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IX. ILLUSTRATIVE MATERIAL.
As a matter of efficiency and economy the library should be the center for all illustrative material.
(a) Lantern slides. These should be filed in a special case and a collection of these should be made to meet the needs of the English work, e. g., reproductions of Rackham's charming illustrations of Rip Van Winkle, scenes from Ivanhoe, Shakespeare's plays, Stratford, etc. For information concerning slides and lantern or projectoscope see departments of visual instruction: University of the State of New York, albany, N. Y.; University of Wisconsin, Madison, Wis. For a classified catalogue of lantern slides for school work see The World Visualized. New York, Underwood & Underwood. $1.00. (List of slides for English work selected by J. F. Hosic.)
(0) Pictures, mounted or unmounted.--These may be secured at little expense and are of value in awakening interest. In addition to the well-known pictures, Perry, Cosmos, Brown, etc., sold for a cent or so, high schools make use of illustrations from magazines and books too worn to bind. The Mentor Magazine furnishes in a year's subscription many pictures which may be used to good advantage in English,
As illustrating what a rich mine the magazines form for this collection, we mention the Maxfield Parrish pictures of Milton's L'Allegro and Il Penseroso, Abbey's illustrations for Shakespeare's plays, for Deserted Village, etc. For picture collections see: Dana, J. C. The picture collection. Modern library economy. White Plains,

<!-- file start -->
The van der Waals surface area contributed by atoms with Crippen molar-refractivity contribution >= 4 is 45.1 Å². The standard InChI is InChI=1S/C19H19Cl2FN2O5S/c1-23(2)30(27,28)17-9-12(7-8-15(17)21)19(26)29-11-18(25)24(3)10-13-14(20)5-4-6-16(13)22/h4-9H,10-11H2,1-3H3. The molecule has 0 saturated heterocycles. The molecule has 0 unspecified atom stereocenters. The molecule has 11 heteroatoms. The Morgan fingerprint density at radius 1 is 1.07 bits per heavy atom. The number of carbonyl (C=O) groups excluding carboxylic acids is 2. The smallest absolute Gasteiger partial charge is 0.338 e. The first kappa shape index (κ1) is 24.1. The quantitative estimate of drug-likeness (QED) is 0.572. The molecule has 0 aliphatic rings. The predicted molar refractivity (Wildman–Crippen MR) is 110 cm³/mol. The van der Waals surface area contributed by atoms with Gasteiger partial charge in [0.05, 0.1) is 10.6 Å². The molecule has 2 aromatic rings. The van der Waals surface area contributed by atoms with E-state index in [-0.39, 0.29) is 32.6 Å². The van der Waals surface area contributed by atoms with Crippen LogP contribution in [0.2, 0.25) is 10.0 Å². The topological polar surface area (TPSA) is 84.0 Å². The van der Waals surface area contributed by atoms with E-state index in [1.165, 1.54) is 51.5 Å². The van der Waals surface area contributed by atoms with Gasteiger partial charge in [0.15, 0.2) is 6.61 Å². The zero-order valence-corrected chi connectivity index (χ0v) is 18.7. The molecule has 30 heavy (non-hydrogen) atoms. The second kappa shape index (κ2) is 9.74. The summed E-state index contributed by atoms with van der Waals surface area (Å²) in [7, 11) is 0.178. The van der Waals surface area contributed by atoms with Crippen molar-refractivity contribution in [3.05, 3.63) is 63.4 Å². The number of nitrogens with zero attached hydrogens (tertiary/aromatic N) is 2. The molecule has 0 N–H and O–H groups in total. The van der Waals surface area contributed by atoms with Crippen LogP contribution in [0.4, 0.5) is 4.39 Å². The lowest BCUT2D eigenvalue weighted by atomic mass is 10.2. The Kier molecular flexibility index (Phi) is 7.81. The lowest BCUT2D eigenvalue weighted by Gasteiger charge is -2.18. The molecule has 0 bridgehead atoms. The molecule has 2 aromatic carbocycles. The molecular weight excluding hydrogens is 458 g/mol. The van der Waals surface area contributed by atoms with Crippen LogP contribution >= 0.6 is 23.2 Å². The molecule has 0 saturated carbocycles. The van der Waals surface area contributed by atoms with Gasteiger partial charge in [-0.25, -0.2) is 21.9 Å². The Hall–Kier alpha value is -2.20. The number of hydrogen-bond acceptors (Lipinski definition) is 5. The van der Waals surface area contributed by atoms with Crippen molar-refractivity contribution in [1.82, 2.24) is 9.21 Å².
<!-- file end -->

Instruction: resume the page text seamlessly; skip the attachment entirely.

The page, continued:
N. Y., H. W. Wilson Co. 35 cents.
and Coult, Margaret. High-school aids-pictures and objects. White Plains, N. Y., H. W. Wilson Co. $1.00.
Contains an article on the use of pictures in English in the Barringer High School, Newark, Lists dealers in pictures, lantern slides, etc., and best pictures
for Ivanhoe, Silas Marner, Julius Caesar, etc. Ward, C. C. Manual for the use of pictures in the teaching of English. New
ton, Mass., University Prints Co. 25 cents. For use of pictures in teaching literature see the following: (1) Illustrative helps for the De Coverley papers. English Journal, 4: 529-530,
October, 1915. (2) Coleridge. Ancient Mariner. Illustrated editions and pictures. English
Journal, 4: 673–674, 1915. (3) Pictures for Ivanhoe, and Irving's Sketch Book. English Journal, 4:
274–280, April, 1916. (4) List of print catalogues and post-card publishers. English Journal, 4:
672-673, December, 1915. (c) Post cards.-These may be used in a lantern with proper attachment, and even where there is no lantern they can be used to advantage for many years if protected by celluloid post-card holders (Gaylord Bros., Syracuse, N. Y.) when passed around in class or posted on bulletin boards. Where these holders are used, friends of
teachers and pupils will often lend or give post cards to the school library. Especially valuable in English work are the “Little Phostint Journeys,” by the Detroit Photographic Co.; the French post cards illustrating the French Revolution; cards from Stratford, Westminster Abbey, and from the Scott country; Library of Congress cards for Comus, Wordsworth, Keats, and Shelley.
These cards should be arranged by subject in drawers or trays in the school library.
For information as to sources for illustrative material see: Crawford, Mary. The laboratory equipment of the teacher of English. English Journal, March, 1915. pp. 145–151.
X. USE OF LIBRARY RESOURCES OUTSIDE OF SCHOOL BUILDING.
As a committee we recommend that the library make the largest possible use of all outside agencies that may further its work. The secret of the successful high-school library to-day is in a knowledge of the work of these educational agencies and cooperation with them. The high-school library can no longer afford to be sufficient unto itself.